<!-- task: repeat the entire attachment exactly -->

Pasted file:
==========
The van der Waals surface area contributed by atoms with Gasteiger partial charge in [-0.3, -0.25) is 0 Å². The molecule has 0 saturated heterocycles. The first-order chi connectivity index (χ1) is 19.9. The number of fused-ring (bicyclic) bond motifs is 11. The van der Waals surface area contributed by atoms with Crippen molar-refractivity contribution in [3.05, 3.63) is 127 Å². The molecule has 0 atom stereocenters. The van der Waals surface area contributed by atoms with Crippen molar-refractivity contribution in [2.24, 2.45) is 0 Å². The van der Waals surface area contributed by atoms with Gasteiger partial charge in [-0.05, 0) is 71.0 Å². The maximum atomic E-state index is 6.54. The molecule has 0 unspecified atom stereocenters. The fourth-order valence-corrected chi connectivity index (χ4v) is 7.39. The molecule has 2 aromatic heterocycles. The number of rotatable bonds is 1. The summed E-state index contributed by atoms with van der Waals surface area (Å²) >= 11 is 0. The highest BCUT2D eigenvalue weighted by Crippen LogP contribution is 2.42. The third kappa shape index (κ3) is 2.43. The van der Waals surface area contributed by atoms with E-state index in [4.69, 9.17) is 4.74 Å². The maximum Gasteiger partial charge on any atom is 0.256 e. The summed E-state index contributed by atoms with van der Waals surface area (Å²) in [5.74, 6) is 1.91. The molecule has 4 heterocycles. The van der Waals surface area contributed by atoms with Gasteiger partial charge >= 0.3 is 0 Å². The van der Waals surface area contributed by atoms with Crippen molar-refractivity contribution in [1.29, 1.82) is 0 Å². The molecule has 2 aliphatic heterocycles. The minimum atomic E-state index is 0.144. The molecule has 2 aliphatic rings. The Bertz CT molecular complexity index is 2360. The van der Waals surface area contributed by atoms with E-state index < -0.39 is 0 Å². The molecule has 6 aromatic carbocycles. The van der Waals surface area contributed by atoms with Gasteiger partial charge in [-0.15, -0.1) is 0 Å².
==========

The van der Waals surface area contributed by atoms with Gasteiger partial charge in [-0.3, -0.25) is 0 Å². The molecule has 0 saturated heterocycles. The first-order chi connectivity index (χ1) is 19.9. The number of fused-ring (bicyclic) bond motifs is 11. The van der Waals surface area contributed by atoms with Crippen molar-refractivity contribution in [3.05, 3.63) is 127 Å². The molecule has 0 atom stereocenters. The van der Waals surface area contributed by atoms with Crippen molar-refractivity contribution in [2.24, 2.45) is 0 Å². The van der Waals surface area contributed by atoms with Gasteiger partial charge in [-0.05, 0) is 71.0 Å². The maximum atomic E-state index is 6.54. The molecule has 0 unspecified atom stereocenters. The fourth-order valence-corrected chi connectivity index (χ4v) is 7.39. The molecule has 2 aromatic heterocycles. The number of rotatable bonds is 1. The summed E-state index contributed by atoms with van der Waals surface area (Å²) >= 11 is 0. The highest BCUT2D eigenvalue weighted by Crippen LogP contribution is 2.42. The third kappa shape index (κ3) is 2.43. The van der Waals surface area contributed by atoms with E-state index in [4.69, 9.17) is 4.74 Å². The maximum Gasteiger partial charge on any atom is 0.256 e. The summed E-state index contributed by atoms with van der Waals surface area (Å²) in [5.74, 6) is 1.91. The molecule has 4 heterocycles. The van der Waals surface area contributed by atoms with Gasteiger partial charge >= 0.3 is 0 Å². The van der Waals surface area contributed by atoms with Crippen molar-refractivity contribution in [1.29, 1.82) is 0 Å². The molecule has 2 aliphatic heterocycles. The minimum atomic E-state index is 0.144. The molecule has 2 aliphatic rings. The Bertz CT molecular complexity index is 2360. The van der Waals surface area contributed by atoms with E-state index < -0.39 is 0 Å². The molecule has 6 aromatic carbocycles. The van der Waals surface area contributed by atoms with Gasteiger partial charge in [-0.15, -0.1) is 0 Å².